All you need to know about Work Visas in the United States

Albanians are very interested in work visas. However, they have little information about it. Can you tell us about it?

The work visas are divided into immigrant and nonimmigrant visas. With an employment-based immigrant visa, the foreign national will be issued the residency permit, also known as the “green card,” and will be able to reside in U.S. permanently. The nonimmigrant visa allows the foreign national to work in the U.S. for the period of time on their petition, or their work authorization. U.S. immigration law provides foreign nationals with a variety of ways to become lawful permanent residents (e.g. get a Green Card) through employment in the United States. Here is a link with information on how to obtain a Green Card through employment-based visa: https://www.uscis.gov/green-card/employment-based.

Can you tell us what the process is? What can an Albanian do to apply for an employment based visa?

First of all, the individual must be skilled for the job. If applying for employment based immigrant visa, the prospective employer must obtain a labor certification from the Department of Labor, Form ETA-9089. Then, the prospective employer (petitioner) will file Form I-140, Immigrant Petition for Alien Worker to the United States Citizenship and Immigration Services (USCIS). If approved, USCIS will forward the file to the National Visa Center (NVC) for processing. Once the case is documentarily complete, and case is current, NVC schedules an interview date at the Consular Section.

We see interest in the employment-based third preference EB-3 visa for skilled workers. Can you tell us a little bit more on this category?

First of all, the foreign national must be performing work for which qualified workers are not available in the United States. The EB-3 visa is for a) skilled workers with at least 2 years of job experience or training, b) professionals who possess a U.S. baccalaureate degree or foreign degree equivalent, and that a baccalaureate degree is the normal requirement for entry into the occupation, and other workers performing unskilled labor (requiring less than 2 years training or experience), that is not of a temporary or seasonal nature. The labor certification and a permanent, full-time job offer is required in order to qualify.

How do I make the first contact with the prospective employer? Are there recruiting agencies? Can I trust them?

One way is to look through familial ties for such an opportunity in a prospective employer wishing to hire a foreign national for a job in which qualified workers are not available in the United States. Usually these companies have their own immigration lawyers who can guide prospective employees through the process. Optionally, there are immigration lawyers who can assist, but you must use extreme caution, as you may fall a victim of inflated prices, or incorrect information.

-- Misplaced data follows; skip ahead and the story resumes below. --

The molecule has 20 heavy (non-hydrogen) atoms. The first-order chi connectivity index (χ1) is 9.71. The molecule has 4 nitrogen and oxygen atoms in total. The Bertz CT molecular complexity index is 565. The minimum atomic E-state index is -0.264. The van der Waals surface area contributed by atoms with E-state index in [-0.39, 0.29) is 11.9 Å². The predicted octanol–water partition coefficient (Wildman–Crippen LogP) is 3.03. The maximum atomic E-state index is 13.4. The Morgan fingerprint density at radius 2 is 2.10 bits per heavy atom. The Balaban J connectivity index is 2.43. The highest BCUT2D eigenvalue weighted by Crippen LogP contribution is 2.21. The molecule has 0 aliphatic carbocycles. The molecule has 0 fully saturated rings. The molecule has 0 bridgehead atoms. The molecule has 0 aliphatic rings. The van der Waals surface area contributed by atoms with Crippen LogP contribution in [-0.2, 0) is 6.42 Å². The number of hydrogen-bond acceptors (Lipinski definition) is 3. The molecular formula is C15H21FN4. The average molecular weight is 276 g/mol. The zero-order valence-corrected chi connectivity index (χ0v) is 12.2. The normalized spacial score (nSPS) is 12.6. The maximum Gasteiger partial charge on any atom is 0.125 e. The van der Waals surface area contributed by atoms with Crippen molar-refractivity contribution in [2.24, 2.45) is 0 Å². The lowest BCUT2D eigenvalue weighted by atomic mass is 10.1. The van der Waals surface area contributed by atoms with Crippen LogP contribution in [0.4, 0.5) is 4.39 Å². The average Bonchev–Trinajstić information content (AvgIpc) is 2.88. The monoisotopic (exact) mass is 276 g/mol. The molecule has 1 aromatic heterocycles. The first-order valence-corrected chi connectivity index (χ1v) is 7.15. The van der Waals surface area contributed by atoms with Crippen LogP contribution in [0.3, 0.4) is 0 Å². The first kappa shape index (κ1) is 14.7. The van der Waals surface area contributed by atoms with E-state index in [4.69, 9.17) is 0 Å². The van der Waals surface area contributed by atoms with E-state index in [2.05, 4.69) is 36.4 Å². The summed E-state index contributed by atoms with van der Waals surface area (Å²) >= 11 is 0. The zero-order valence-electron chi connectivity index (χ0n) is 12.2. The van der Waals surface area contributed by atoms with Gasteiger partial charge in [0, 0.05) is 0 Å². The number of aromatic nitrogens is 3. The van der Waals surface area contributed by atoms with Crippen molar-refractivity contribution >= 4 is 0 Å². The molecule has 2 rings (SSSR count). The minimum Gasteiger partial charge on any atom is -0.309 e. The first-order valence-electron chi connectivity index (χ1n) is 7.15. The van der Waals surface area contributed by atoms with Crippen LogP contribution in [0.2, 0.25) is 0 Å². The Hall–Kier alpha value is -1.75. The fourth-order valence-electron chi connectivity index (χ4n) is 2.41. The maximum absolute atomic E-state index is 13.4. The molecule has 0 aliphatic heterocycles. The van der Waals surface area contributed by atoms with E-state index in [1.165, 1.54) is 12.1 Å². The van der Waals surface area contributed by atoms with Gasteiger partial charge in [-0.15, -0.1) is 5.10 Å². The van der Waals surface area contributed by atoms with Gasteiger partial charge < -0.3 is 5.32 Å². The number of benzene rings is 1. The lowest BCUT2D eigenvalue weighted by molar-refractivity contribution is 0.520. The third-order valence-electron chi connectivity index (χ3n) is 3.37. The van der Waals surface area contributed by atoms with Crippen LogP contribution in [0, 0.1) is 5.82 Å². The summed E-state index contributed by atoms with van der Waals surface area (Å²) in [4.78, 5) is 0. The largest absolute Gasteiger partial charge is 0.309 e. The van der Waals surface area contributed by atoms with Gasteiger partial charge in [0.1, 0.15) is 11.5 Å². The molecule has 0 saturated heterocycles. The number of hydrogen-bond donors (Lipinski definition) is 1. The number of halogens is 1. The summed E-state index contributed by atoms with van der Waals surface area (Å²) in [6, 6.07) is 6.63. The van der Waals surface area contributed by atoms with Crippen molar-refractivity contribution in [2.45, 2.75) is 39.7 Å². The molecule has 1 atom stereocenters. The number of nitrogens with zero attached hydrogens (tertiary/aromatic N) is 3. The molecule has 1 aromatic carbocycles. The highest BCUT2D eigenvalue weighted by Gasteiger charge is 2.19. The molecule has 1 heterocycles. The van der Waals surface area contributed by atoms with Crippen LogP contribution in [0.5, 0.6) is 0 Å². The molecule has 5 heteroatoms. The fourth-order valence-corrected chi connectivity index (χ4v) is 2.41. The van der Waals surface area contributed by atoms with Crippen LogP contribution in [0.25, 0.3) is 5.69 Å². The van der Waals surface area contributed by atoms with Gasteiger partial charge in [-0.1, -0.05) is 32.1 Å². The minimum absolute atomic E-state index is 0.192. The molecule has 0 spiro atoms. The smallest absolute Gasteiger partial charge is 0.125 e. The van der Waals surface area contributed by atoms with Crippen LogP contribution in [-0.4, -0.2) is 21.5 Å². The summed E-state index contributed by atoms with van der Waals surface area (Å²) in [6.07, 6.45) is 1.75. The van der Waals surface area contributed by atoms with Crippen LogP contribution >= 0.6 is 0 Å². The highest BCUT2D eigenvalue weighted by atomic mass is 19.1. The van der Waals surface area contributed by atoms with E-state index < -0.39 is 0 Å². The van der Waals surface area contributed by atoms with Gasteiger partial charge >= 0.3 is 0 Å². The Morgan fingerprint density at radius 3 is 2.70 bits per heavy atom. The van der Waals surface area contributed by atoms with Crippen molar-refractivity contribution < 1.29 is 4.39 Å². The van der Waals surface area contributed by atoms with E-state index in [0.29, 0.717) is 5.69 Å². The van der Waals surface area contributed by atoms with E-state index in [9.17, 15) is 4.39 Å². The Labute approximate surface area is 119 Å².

We hear that there are U.S. immigration lawyers advertising in Albania. Can you tell us if they are legitimate?

The U.S. Embassy does not work with any immigration lawyer, and we do not endorse any of them, U.S. or Albanian. While the contract between the person seeking employment and the law firm is private, we strongly recommend checking several options, including using a simple internet search, before deciding who you’d like to work with. This way, you will get a better sense of what the average price should be in order not to fall victim.

You mentioned temporary workers. Are Albanians eligible?

In order for a foreign national to come to the United States lawfully as a nonimmigrant to work temporarily in the United States, the prospective employer must generally file a nonimmigrant petition on their behalf with USCIS.  There are several nonimmigrant temporary worker classifications that Albanians have applied for in the past. Please find here a complete list at: https://www.uscis.gov/working-united-states/temporary-nonimmigrant-workers. Some of the most common visa categories Albanians apply for are: E-2 treaty trader, H-1B workers in a specialty occupation, H-2B Temporary non-agricultural workers, I – Representatives of foreign press, radio, film or other foreign information media, L- Intracompany transferees, etc.